In Mark 8: 27-35, we read the story of Jesus asking the disciples who the people say He is. Some say He is John the Baptist, some say Elijah, and some say one of the prophets. Jesus asks them who they say He is. Peter responds, “You are the Christ.”
Then Jesus instructs them about his suffering and death on the cross and rising in three days. Peter rebukes him, but Jesus responds, “Get behind me, Satan. You are thinking not as God does, but as human beings do.”
Then Jesus says, “Whoever wishes to come after me must deny himself, take up his cross, and follow me. For whoever wishes to save his life will lose it, but whoever loses his life for my sake and that of the gospel will save it.”
I have heard it rationalized from this scripture that Jesus is saying we must suffer has He suffered, that we must allow ourselves to be “martyred” in His name and we will go to heaven. But another interpretation may be possible as well.
As human beings we tend to be egocentric, to think of ourselves first. Not Jesus.
Jesus didn’t die on the cross to simply suffer and die. He died on the cross to sacrifice Himself for all of us. And that may be key to this reading: Jesus is calling on us to stop that most human of all tendencies and deny ourselves on behalf of others.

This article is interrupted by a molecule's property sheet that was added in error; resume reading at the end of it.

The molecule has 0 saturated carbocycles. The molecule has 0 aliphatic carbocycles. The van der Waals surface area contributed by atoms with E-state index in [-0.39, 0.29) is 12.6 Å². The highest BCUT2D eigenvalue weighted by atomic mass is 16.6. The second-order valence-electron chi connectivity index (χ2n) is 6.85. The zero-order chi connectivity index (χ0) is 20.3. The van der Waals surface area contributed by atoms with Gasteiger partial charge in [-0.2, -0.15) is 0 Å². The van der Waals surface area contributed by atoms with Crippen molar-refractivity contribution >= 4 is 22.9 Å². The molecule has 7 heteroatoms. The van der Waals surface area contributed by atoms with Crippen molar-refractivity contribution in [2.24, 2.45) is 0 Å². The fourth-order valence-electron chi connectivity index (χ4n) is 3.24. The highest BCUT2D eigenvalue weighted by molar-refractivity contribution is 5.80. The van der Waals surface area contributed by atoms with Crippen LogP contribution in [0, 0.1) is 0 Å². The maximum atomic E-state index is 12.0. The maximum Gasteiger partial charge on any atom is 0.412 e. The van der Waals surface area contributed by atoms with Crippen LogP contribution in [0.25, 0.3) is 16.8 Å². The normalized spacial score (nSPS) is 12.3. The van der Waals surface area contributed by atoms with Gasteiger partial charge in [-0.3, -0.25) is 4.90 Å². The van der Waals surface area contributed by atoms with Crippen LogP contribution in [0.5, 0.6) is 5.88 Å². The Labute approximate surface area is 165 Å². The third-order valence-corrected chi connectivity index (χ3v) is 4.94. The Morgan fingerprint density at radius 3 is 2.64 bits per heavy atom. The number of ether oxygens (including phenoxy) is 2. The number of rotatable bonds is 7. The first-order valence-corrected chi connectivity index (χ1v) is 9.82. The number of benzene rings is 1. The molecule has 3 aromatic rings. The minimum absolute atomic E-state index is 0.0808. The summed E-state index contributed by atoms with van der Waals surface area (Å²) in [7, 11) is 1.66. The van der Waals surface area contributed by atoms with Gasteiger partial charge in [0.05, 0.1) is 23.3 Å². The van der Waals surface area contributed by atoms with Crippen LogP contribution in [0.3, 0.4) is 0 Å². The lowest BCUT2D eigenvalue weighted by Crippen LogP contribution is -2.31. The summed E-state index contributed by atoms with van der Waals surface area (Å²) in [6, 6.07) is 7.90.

All along Jesus has lived a life of poverty, a life of giving totally of Himself for others, a life of doing wondrous works to heal and feed and provide for others, and in the end, He gave up his life to save humanity. He is saying that as individuals we must be willing to follow in His example and take up that cross in his name.
Today’s second reading at Mass is from James 2: 14-18, who was known as the bishop of the Apostles. That reading is a calling to do good works, because “faith of itself, if it does not have works, is dead.”
We must also consider that Jesus died on the cross and rose again to conquer death and bring us to eternal life. But I think this reading reaches beyond than that. In saying that the most important commandments are to love your God with all your heart and your neighbor as yourself, Jesus is calling on us to believe in his life and his mission and follow in all of his footsteps, loving Him with all our hearts and loving our neighbor enough to care for him or her. All of our neighbors, even the ones we do not recognize.
To reach the heavenly kingdom, we must believe in Jesus as the Christ. To believe in the Christ means believing Jesus died on the cross for us, but it also means bearing our own cross, accepting that Jesus calls on us to love and care for one another. Giving up our focus on ourselves is a cross that is sometimes difficult to bear and “dying” on that cross is what this reading asks us to do. It’s What Jesus Would Do. It’s what Jesus did do.